Coal liquefaction

Coal liquefaction is a process in which coal is converted into liquid fuels or petrochemicals. There are several processes used to accomplish this task, the two most common being the "indirect route" and the "direct route".[1]

The indirect route is composed of 2 steps: First, coal is gasified with steam and oxygen to produce a synthesis gas (syngas), which is then cleaned to rid of dust, tar, and acid gases. The second step reacts the synthesis gas with a catalyst in the Fischer-Tropsch process, which converts the syngas into a range of hydrocarbon fuels such as gasoline, diesel and methanol.[2]

In the direct route, coal is pulverized and reacted with a catalyst, then hydrogen is added under high pressures and temperatures in the presence of a solvent to produce a raw liquid fuel. This raw fuel requires refining in order to yield acceptable transportation fuels.[3]

Check out the video below for a visual explanation of the liquefaction process. This video was created by the Biofuels Academy:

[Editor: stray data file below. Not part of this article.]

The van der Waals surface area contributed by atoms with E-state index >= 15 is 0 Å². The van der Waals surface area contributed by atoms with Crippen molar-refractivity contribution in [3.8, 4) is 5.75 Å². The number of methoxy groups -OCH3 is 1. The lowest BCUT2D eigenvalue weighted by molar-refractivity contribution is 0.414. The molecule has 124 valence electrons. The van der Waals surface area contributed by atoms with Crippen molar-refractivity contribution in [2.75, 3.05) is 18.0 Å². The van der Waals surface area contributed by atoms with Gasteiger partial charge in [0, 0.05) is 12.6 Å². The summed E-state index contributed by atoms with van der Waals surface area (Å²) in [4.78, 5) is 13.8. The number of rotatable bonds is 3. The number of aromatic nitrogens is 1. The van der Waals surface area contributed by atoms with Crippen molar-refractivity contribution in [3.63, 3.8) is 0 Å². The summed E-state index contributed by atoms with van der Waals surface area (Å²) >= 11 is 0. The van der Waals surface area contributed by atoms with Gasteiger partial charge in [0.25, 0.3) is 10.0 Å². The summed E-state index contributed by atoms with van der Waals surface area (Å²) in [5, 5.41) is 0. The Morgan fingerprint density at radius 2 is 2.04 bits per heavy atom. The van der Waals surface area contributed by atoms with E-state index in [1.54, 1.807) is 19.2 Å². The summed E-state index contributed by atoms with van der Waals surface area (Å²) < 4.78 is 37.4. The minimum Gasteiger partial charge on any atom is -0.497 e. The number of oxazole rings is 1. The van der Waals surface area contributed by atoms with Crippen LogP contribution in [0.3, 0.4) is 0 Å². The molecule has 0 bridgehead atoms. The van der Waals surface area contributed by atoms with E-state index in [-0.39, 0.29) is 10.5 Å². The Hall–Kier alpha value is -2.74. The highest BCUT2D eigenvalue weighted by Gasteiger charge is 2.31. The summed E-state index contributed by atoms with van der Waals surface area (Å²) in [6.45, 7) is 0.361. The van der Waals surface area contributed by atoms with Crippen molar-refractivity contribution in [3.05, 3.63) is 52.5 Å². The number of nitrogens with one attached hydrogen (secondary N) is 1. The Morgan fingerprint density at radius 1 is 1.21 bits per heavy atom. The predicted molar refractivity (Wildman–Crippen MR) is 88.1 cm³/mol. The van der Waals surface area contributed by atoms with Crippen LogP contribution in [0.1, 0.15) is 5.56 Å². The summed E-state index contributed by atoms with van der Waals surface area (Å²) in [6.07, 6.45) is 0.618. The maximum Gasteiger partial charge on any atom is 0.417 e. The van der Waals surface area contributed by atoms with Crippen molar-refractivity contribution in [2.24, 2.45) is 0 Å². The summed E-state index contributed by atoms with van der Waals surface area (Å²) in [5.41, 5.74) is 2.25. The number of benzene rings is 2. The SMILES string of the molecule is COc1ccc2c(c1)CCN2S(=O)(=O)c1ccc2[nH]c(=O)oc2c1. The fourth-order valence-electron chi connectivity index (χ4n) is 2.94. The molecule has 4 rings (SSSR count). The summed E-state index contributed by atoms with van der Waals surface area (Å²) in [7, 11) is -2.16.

Countries with abundant coal resources (such as the US and China) benefit from this conversion, as it can help reduce reliance on imported liquid fuels. It also offers the potential to economically produce hydrogen.[4]

Carbon capture and storage can be integrated into the process, and biomass can also be incorporated to further reduce the CO2 footprint while taking advantage of the economies of scale associated with coal.[4]


  1. World Coal-to-X. (Accessed June 29, 2016). Coal To Liquid Fuels [Online], Available:
  2. Lee, T. L. K. Coal Liquefaction Technologies – direct and indirect routes. APEC Clean Fossil Energy Technical and Policy Seminar [Online], Available:
  3. National Energy Technology Laboratory (DOE). (Accessed June 29, 2016). Liquid Fuels [Online], Available:
  4. 4.0 4.1 Department of Energy. (Accessed June 29, 2016). Coal to Liquids [Online], Available:

Authors and Editors

Jordan Hanania, Jason Donev
Last updated: September 17, 2016
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